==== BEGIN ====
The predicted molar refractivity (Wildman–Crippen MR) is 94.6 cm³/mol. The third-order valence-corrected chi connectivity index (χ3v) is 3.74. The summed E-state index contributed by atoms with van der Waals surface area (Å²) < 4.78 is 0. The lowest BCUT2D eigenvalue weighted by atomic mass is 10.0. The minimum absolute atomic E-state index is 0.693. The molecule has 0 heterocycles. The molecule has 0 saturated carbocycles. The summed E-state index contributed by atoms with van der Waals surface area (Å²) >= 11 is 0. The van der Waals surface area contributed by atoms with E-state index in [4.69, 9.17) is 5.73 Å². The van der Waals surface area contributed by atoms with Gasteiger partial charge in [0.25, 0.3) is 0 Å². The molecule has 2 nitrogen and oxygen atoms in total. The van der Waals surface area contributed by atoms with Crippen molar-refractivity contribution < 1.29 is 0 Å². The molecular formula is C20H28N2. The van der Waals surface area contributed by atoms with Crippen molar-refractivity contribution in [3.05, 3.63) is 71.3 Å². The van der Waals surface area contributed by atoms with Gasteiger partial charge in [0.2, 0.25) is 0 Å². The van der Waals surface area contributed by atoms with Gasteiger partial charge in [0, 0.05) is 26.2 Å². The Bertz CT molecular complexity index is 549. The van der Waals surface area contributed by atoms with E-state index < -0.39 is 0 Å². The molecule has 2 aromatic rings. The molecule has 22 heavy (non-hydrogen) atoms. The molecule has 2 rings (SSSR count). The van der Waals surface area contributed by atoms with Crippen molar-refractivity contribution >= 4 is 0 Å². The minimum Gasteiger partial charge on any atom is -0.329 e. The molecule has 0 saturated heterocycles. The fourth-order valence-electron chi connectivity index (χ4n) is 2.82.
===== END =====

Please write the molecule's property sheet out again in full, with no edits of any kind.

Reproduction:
The predicted molar refractivity (Wildman–Crippen MR) is 94.6 cm³/mol. The third-order valence-corrected chi connectivity index (χ3v) is 3.74. The summed E-state index contributed by atoms with van der Waals surface area (Å²) < 4.78 is 0. The lowest BCUT2D eigenvalue weighted by atomic mass is 10.0. The minimum absolute atomic E-state index is 0.693. The molecule has 0 heterocycles. The molecule has 0 saturated carbocycles. The summed E-state index contributed by atoms with van der Waals surface area (Å²) >= 11 is 0. The van der Waals surface area contributed by atoms with E-state index in [4.69, 9.17) is 5.73 Å². The van der Waals surface area contributed by atoms with Gasteiger partial charge in [0.25, 0.3) is 0 Å². The molecule has 2 nitrogen and oxygen atoms in total. The van der Waals surface area contributed by atoms with Crippen molar-refractivity contribution < 1.29 is 0 Å². The molecular formula is C20H28N2. The van der Waals surface area contributed by atoms with Crippen molar-refractivity contribution in [3.05, 3.63) is 71.3 Å². The van der Waals surface area contributed by atoms with Gasteiger partial charge in [0.2, 0.25) is 0 Å². The van der Waals surface area contributed by atoms with Gasteiger partial charge in [0, 0.05) is 26.2 Å². The Bertz CT molecular complexity index is 549. The van der Waals surface area contributed by atoms with E-state index < -0.39 is 0 Å². The molecule has 2 aromatic rings. The molecule has 22 heavy (non-hydrogen) atoms. The molecule has 2 rings (SSSR count). The van der Waals surface area contributed by atoms with Crippen molar-refractivity contribution >= 4 is 0 Å². The minimum Gasteiger partial charge on any atom is -0.329 e. The molecule has 0 saturated heterocycles. The fourth-order valence-electron chi connectivity index (χ4n) is 2.82.